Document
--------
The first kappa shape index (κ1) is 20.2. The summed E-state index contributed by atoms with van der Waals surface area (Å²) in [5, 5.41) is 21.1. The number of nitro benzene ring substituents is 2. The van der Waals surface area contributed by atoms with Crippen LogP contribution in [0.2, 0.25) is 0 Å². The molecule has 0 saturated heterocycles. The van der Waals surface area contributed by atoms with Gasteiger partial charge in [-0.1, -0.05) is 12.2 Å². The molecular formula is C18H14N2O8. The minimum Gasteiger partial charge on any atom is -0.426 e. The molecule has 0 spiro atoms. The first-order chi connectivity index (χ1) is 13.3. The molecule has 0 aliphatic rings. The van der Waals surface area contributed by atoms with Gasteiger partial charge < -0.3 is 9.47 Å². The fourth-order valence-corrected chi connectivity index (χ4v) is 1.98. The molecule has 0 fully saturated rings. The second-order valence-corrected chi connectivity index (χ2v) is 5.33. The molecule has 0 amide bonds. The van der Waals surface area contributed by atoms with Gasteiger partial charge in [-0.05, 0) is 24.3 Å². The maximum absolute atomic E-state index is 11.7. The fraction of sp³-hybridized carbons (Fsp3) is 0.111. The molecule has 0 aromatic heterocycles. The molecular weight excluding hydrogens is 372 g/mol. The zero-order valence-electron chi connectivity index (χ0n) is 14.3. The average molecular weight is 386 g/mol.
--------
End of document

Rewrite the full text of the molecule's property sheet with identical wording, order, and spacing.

The first kappa shape index (κ1) is 20.2. The summed E-state index contributed by atoms with van der Waals surface area (Å²) in [5, 5.41) is 21.1. The number of nitro benzene ring substituents is 2. The van der Waals surface area contributed by atoms with Crippen LogP contribution in [0.2, 0.25) is 0 Å². The molecule has 0 saturated heterocycles. The van der Waals surface area contributed by atoms with Gasteiger partial charge in [-0.1, -0.05) is 12.2 Å². The molecular formula is C18H14N2O8. The minimum Gasteiger partial charge on any atom is -0.426 e. The molecule has 0 spiro atoms. The first-order chi connectivity index (χ1) is 13.3. The molecule has 0 aliphatic rings. The van der Waals surface area contributed by atoms with Gasteiger partial charge < -0.3 is 9.47 Å². The fourth-order valence-corrected chi connectivity index (χ4v) is 1.98. The molecule has 0 fully saturated rings. The second-order valence-corrected chi connectivity index (χ2v) is 5.33. The molecule has 0 amide bonds. The van der Waals surface area contributed by atoms with Gasteiger partial charge in [-0.05, 0) is 24.3 Å². The maximum absolute atomic E-state index is 11.7. The fraction of sp³-hybridized carbons (Fsp3) is 0.111. The molecule has 0 aromatic heterocycles. The molecular weight excluding hydrogens is 372 g/mol. The zero-order valence-electron chi connectivity index (χ0n) is 14.3. The average molecular weight is 386 g/mol.